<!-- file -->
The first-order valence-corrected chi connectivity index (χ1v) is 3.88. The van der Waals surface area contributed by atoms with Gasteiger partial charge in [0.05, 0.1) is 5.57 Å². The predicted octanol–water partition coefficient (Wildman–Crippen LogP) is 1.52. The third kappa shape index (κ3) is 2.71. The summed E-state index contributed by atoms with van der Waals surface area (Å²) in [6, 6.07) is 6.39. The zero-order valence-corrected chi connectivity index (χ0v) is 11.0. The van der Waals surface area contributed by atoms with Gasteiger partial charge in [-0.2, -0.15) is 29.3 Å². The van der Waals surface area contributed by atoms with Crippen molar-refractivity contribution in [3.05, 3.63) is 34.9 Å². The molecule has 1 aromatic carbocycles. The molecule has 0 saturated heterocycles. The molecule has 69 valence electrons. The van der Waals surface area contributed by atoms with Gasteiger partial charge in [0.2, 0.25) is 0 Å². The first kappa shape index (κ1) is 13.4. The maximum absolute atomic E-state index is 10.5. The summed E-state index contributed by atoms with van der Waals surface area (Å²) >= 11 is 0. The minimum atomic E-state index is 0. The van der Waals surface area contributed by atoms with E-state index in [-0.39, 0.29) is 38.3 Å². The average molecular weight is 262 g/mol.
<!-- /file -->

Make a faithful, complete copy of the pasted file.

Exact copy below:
The first-order valence-corrected chi connectivity index (χ1v) is 3.88. The van der Waals surface area contributed by atoms with Gasteiger partial charge in [0.05, 0.1) is 5.57 Å². The predicted octanol–water partition coefficient (Wildman–Crippen LogP) is 1.52. The third kappa shape index (κ3) is 2.71. The summed E-state index contributed by atoms with van der Waals surface area (Å²) in [6, 6.07) is 6.39. The zero-order valence-corrected chi connectivity index (χ0v) is 11.0. The van der Waals surface area contributed by atoms with Gasteiger partial charge in [-0.2, -0.15) is 29.3 Å². The van der Waals surface area contributed by atoms with Crippen molar-refractivity contribution in [3.05, 3.63) is 34.9 Å². The molecule has 1 aromatic carbocycles. The molecule has 0 saturated heterocycles. The molecule has 69 valence electrons. The van der Waals surface area contributed by atoms with Gasteiger partial charge in [0.2, 0.25) is 0 Å². The first kappa shape index (κ1) is 13.4. The maximum absolute atomic E-state index is 10.5. The summed E-state index contributed by atoms with van der Waals surface area (Å²) >= 11 is 0. The minimum atomic E-state index is 0. The van der Waals surface area contributed by atoms with E-state index in [-0.39, 0.29) is 38.3 Å². The average molecular weight is 262 g/mol.